The Best & Worst Of Metallica

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Legendary hard rock band Metallica have been delivering their powerful (and not so powerful) music for over 20yrs and are still attracting legions of new fans all the time.
Unfortunately new fans may need some guidance on which albums to avoid, or at the very least put right at the bottom of their shopping list. So here's Metallica's entire studio album catalogue assessed by a veteran 'tallica fan - me! Let's start with the best shall we?

1. Master Of Puppets (1986)
Metallica's third album was the last to feature original bassist Cliff Burton who died in a tragic bus accident on tour.
This album is fondly remembered by many as 'Cliff's album' due to the defining beauty of this record being his classical and overall technical influences. The music is simultaneously beautiful and aggressive and displays an intelligence rarely associated with the genre of thrash metal.
It's not only Cliff who shines here as drummer Lars Ulrich is at his best here (albeit via some alleged trickery in studio) and frontman James Hetfield's voice moves away from a girlish scream towards a developing bark, and his rhythm guitar is at it's hardest. Hammett's solos are inspirational and it's his riff for Welcome Home (Sanitarium) that is one of the highlights.
The production is neither over the top or underwhelming; it serves the songs well. Also the artwork for this album is easily the best of all albums.
Many people debate over whether Ride The Lightning is better than Master Of Puppets, but for me there's really no contest. MOP's the cream.

2. Metallica/aka The Black Album (1991)
I'm sure there'd be a number of other (perhaps older) Metallica fans who'd dispute this as the second best album, and I take their point. But this album was what got me and many people into them. I was old enough to purchase this not long after release. I'm now 26.
While more of a general hard rock album than a metal one (and their most succesful to date - leading to the boos from the "sell out" chanters), the album still packs a punch. The Black Album is the best produced LP to date for Metallica. It has a polished sound but maintains enough heavy grit.
While the music maybe simpler and slower, it's no less heavy or gratifyingly direct. James Hetfield's lyrics are perhaps the best of all time on here and Lars shows enough creativity on the drums even without going at it at a million miles per hour. Kirk's solos are more heartfelt than purely show-offy.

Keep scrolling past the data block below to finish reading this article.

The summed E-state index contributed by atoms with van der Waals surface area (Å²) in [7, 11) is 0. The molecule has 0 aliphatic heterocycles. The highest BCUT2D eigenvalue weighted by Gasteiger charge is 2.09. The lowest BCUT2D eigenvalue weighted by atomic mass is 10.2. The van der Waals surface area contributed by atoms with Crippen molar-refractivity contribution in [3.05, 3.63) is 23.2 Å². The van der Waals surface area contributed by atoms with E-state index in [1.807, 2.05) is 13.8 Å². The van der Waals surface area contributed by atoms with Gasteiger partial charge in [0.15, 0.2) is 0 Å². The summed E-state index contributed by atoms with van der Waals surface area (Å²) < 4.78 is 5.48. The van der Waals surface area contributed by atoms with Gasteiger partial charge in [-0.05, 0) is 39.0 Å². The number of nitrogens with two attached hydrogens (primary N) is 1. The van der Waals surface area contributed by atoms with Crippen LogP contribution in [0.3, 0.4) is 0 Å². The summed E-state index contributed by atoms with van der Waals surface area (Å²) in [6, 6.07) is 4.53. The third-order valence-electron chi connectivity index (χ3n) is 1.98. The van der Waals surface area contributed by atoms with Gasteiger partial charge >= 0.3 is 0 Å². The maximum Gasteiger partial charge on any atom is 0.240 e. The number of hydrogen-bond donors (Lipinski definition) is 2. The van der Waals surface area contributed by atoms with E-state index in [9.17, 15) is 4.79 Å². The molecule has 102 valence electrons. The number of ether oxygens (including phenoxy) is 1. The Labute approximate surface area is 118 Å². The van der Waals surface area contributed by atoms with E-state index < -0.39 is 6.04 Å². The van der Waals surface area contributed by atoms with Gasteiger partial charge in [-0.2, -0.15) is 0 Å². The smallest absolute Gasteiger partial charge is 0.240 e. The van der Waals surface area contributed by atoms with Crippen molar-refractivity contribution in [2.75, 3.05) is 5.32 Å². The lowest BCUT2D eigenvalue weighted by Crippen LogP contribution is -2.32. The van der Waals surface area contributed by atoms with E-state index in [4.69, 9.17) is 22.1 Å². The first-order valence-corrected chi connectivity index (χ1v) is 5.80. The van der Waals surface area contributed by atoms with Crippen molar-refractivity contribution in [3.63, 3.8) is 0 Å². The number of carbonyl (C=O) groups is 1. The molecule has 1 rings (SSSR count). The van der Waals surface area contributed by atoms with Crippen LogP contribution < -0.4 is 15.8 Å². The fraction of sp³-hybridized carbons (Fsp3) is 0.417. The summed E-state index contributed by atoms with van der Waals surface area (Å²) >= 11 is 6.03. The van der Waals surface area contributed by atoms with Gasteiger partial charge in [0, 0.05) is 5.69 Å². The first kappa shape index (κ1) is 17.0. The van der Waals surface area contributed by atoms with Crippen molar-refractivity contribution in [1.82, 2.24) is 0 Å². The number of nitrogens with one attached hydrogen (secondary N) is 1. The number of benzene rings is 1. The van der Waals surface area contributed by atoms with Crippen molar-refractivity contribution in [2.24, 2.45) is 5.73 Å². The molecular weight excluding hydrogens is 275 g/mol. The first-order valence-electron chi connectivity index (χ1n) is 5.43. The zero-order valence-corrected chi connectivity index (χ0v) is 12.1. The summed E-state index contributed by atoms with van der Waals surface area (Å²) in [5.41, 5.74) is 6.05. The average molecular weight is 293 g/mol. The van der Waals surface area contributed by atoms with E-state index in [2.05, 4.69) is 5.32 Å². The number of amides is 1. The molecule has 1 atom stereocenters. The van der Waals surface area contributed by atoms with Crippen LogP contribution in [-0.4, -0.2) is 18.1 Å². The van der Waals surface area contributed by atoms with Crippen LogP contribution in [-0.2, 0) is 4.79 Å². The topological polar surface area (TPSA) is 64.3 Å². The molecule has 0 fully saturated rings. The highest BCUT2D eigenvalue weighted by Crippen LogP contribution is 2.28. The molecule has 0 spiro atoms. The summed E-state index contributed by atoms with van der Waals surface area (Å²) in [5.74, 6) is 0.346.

The unfortunate thing is that this was Metallica's last hour of glory. Many would say this was exactly when the group began to 'suck', but I disagree with that one.

3. ...And Justice For All (1988)
This is turning into a really honest and personal analysis as nearly all would dispute why I haven't put 1984's Ride The Lightning in yet.
Well, I actually liked ...And Justice For All. It was a favourite album of mine for a while. True that that it has it's flaws but I'll tell you why I like it 3rd best...
Though AJFA itself was the beginning of the tread to the mainstream (the single One had a video for it) with slightly slower tempos and more grooves, and the debut of bassist Jason Newsted, it was actually one of the band's last fairly-metal albums.
The music was very technical, very lengthy in some cases and though the band dispute the production I think it served the album well. The guitars sound spiky and the hollow thud of the toms gives off a kind of densish atmosphere.
Yet at the same time it was a bit too technical at times that it seemed it was just showing off and lacked the beauty infused in albums like MOP. Not too many songs are memorable but as an album it still works. But you'd not want to hear some songs live incase of fatigue!
The downpoints of course are that you can't hear much bass (possibly to irk the then new bassist), the lyrics were at times a bit desperately rhymey and it has an air of a band in crisis and in need of a new direction.

4. Ride The Lightning (1984)
Well, I've put Ride The Lightning in now but now some are thinking 'and Kill 'Em All's not in this guy's list yet? BEEP off!'